For Christmas news, NBC's John Yang and CBS' Elaine Quijano filed the predictable updates on the volume of retail sales this holiday shopping season. Yang reported from Chicago's Magnificent Mile; Quijano for Times Square in New York City. With warnings about procrastinating last-minute shopping and emptying shelves, both functioned more as promotions for the retail sector than reporters on the state of commerce.

CBS' Don Teague also tried to turn Christmas into hard news, surveying busier holiday travel volume in the face of costlier gasoline and airline fares. On Tuesday, we noted that prices at the pump only make news when they are rising not when they fall. The $3-per-gallon mark appears to be the threshold for attracting coverage. CBS' Bill Whitaker broke a near 18-month drought and now Linsey Davis does the same on ABC. She calculated December gasoline prices rising at a 13% annual inflation rate, a full 76% higher than the recessionary prices of December 2008.

Amid this insipid trio of news stories, why was the Christmas holiday Story of the Day? Look to the saccharine of newscast-closing feature series on both NBC and CBS. CBS' American Spirit found yet another toy drive: Jim Axelrod profiled Justin Martin, an eight-year-old teddy bear fanatic; Wednesday Barry Petersen told us about Dolls for Daughters, donated in memory of a miscarried pregnancy; Tuesday, NBC's Kevin Tibbles brought us Mark's Elves, distributing toys to pediatric patients in Chicago in honor of a boy who died of cancer four years ago.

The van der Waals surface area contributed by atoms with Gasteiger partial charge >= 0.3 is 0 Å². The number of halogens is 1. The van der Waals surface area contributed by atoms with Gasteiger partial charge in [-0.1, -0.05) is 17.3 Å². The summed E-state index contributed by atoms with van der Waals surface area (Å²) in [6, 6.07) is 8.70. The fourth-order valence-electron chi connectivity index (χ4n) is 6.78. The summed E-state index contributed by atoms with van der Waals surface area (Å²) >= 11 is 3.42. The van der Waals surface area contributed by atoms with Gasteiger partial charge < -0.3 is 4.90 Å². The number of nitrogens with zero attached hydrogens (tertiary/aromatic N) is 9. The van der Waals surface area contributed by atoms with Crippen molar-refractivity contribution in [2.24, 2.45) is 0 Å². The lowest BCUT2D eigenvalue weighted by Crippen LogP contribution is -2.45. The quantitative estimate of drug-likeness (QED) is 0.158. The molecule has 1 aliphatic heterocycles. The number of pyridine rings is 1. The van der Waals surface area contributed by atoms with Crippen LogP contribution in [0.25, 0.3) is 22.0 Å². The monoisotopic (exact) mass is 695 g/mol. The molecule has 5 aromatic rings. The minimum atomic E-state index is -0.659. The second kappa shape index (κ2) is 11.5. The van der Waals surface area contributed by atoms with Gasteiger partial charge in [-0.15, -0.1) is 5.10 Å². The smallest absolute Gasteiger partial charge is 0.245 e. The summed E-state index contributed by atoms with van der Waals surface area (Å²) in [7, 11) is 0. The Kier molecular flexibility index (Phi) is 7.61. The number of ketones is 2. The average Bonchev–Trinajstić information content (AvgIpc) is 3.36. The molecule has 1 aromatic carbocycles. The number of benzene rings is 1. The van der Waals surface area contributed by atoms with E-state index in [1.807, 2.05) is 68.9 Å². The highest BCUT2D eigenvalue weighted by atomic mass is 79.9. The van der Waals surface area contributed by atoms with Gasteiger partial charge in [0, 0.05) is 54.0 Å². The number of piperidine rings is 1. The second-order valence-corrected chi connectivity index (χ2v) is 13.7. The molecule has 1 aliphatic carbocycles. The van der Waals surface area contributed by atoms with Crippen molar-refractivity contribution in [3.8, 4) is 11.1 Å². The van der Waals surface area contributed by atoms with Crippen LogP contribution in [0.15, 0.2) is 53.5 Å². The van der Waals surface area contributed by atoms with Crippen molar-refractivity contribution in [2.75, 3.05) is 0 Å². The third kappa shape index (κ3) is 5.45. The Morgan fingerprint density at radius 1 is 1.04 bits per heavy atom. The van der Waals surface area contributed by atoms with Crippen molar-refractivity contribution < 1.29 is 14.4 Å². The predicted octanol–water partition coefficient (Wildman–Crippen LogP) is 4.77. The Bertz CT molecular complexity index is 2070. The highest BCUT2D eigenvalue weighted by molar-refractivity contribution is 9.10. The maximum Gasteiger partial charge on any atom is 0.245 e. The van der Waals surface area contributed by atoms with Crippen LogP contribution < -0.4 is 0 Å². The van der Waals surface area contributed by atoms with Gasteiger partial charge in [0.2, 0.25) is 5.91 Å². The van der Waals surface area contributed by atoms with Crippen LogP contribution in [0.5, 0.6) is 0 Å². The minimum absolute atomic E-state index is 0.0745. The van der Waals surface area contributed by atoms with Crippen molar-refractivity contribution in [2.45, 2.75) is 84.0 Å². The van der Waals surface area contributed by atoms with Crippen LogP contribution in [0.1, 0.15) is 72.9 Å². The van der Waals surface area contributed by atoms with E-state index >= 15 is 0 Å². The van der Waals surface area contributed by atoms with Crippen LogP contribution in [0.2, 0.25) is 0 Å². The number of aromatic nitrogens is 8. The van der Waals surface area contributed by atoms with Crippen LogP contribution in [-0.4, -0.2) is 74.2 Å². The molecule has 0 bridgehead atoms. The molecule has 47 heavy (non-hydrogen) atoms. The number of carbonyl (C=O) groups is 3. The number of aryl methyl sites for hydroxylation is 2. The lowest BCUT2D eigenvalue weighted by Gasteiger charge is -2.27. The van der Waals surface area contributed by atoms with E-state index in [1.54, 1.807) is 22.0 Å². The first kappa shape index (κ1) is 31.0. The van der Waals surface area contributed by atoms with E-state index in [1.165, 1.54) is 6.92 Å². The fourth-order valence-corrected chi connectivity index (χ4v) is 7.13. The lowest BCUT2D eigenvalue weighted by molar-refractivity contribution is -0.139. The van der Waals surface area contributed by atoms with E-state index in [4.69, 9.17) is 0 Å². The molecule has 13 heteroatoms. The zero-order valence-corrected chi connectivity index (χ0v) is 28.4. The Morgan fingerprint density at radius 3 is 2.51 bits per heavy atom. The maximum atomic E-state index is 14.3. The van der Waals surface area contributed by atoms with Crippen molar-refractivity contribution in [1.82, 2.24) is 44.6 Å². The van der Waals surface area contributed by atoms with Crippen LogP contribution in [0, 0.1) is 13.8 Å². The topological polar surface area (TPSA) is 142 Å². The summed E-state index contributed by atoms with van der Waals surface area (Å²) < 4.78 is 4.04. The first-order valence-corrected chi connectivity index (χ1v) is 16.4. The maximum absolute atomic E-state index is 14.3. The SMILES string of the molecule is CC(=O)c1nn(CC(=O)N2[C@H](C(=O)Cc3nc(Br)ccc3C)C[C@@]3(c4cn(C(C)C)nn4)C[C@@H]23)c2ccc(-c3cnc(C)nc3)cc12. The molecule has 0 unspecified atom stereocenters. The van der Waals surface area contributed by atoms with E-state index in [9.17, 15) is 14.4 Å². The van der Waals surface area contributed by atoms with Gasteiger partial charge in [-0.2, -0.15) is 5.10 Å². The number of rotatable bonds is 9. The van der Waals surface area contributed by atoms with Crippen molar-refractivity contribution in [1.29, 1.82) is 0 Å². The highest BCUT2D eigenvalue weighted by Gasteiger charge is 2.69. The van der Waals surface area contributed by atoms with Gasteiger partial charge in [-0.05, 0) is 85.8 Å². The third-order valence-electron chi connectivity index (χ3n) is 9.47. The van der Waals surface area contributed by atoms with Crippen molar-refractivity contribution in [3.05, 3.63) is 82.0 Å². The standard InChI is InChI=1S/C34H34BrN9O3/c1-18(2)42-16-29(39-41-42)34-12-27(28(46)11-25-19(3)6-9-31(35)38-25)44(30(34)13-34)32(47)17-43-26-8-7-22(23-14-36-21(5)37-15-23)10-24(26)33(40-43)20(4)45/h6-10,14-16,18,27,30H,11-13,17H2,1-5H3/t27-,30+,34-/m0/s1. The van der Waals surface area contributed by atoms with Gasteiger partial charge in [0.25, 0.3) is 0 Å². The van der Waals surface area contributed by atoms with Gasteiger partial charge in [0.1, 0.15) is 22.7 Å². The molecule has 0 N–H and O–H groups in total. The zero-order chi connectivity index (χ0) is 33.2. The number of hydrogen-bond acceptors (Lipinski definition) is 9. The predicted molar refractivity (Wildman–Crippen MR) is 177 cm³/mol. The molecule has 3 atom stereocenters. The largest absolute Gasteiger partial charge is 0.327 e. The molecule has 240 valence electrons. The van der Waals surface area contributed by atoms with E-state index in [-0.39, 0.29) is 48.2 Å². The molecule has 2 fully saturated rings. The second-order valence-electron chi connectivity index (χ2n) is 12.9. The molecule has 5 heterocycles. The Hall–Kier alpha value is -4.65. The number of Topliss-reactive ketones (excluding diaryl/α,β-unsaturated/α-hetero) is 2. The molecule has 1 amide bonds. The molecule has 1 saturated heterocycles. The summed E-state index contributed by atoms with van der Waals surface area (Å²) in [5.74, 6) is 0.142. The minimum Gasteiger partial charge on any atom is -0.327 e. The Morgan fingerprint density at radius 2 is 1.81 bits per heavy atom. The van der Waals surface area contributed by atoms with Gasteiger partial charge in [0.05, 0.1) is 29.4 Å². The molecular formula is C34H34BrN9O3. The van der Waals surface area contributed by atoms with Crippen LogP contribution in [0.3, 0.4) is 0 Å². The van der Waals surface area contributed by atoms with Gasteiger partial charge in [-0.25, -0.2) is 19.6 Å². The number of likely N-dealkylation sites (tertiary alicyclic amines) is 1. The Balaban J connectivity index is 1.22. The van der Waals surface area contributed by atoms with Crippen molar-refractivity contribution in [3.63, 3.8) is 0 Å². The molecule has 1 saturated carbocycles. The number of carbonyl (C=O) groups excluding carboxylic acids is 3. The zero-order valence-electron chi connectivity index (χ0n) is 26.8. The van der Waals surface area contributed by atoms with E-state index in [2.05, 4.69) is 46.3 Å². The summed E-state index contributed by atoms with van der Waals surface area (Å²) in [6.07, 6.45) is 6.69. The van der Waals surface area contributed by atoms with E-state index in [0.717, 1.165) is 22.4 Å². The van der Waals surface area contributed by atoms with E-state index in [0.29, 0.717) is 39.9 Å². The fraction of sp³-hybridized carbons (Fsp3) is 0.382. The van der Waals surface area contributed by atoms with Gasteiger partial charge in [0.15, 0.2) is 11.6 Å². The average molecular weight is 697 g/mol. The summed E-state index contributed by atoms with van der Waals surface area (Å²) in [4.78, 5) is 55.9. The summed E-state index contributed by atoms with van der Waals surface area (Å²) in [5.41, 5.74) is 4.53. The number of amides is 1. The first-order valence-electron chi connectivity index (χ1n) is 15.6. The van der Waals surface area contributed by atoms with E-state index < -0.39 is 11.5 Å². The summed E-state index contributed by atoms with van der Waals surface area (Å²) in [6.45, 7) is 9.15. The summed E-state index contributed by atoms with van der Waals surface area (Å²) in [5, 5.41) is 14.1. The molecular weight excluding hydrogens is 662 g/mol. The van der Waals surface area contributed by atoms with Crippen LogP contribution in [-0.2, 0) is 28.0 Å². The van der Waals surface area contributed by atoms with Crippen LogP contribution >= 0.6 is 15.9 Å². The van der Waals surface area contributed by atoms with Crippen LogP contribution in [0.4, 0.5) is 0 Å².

As for Making a Difference, Janet Shamlian closed NBC's newscast with a home lighting ceremony in smalltown Illinois. The Decorate a Family program festoons houses of disabled veterans and separated military families with garlands, wreaths and fairy lights, "a holiday literally brightened by the kindness of strangers."


WAIST DEEP IN MUD The astonishing sight of the waist-deep caked-in wall of mud that wiped out homes in the canyons of Highland Cal was highlighted on all three newscasts: NBC's Miguel Almaguer, CBS' Bill Whitaker, ABC's Mike von Fremd. Thus the Pacific storms were NBC's lead for the second time this week, CBS' for the third. ABC also led with the storms three times this week--but not today. The other disaster facing southern California is the beach pollution from toxins in the storm runoff. NBC substitute anchor Carl Quintanilla featured the response from San Diego's Baywatch: lifeguard lieutenant John Everhart described rescuing four dozen guests from a flooded Mission Valley hotel.


ELSEWHERE ON THURSDAY’S NEWSCASTS… There was no other story that warranted coverage from correspondents at all three networks.

CBS' Allen Pizzey and ABC's Miguel Marquez filed from the Eternal City where a pair of parcel bombs exploded on Embassy Row. The mailrooms for Chile and Switzerland were hit.